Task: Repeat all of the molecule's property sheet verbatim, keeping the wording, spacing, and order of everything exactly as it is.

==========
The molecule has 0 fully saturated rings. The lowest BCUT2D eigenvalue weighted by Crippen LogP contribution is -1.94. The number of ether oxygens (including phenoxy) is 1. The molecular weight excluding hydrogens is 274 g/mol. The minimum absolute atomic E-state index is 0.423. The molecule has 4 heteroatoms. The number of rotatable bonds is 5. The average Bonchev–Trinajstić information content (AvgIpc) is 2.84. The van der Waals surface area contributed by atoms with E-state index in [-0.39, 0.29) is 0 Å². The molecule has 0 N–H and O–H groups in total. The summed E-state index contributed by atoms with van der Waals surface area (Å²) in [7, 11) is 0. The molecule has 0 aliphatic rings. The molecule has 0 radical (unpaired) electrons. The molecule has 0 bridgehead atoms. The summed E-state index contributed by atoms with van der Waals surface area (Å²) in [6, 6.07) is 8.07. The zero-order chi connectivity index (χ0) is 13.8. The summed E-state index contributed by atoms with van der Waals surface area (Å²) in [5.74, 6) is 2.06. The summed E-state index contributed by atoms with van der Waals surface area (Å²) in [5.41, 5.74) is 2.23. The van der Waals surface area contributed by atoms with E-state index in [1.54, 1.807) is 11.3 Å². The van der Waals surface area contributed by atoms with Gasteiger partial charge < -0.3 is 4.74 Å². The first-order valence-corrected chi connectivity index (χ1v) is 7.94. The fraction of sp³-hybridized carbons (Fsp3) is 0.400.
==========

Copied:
The molecule has 0 fully saturated rings. The lowest BCUT2D eigenvalue weighted by Crippen LogP contribution is -1.94. The number of ether oxygens (including phenoxy) is 1. The molecular weight excluding hydrogens is 274 g/mol. The minimum absolute atomic E-state index is 0.423. The molecule has 4 heteroatoms. The number of rotatable bonds is 5. The average Bonchev–Trinajstić information content (AvgIpc) is 2.84. The van der Waals surface area contributed by atoms with E-state index in [-0.39, 0.29) is 0 Å². The molecule has 0 N–H and O–H groups in total. The summed E-state index contributed by atoms with van der Waals surface area (Å²) in [7, 11) is 0. The molecule has 0 aliphatic rings. The molecule has 0 radical (unpaired) electrons. The molecule has 0 bridgehead atoms. The summed E-state index contributed by atoms with van der Waals surface area (Å²) in [6, 6.07) is 8.07. The zero-order chi connectivity index (χ0) is 13.8. The summed E-state index contributed by atoms with van der Waals surface area (Å²) in [5.74, 6) is 2.06. The summed E-state index contributed by atoms with van der Waals surface area (Å²) in [5.41, 5.74) is 2.23. The van der Waals surface area contributed by atoms with E-state index in [1.54, 1.807) is 11.3 Å². The van der Waals surface area contributed by atoms with Gasteiger partial charge < -0.3 is 4.74 Å². The first-order valence-corrected chi connectivity index (χ1v) is 7.94. The fraction of sp³-hybridized carbons (Fsp3) is 0.400.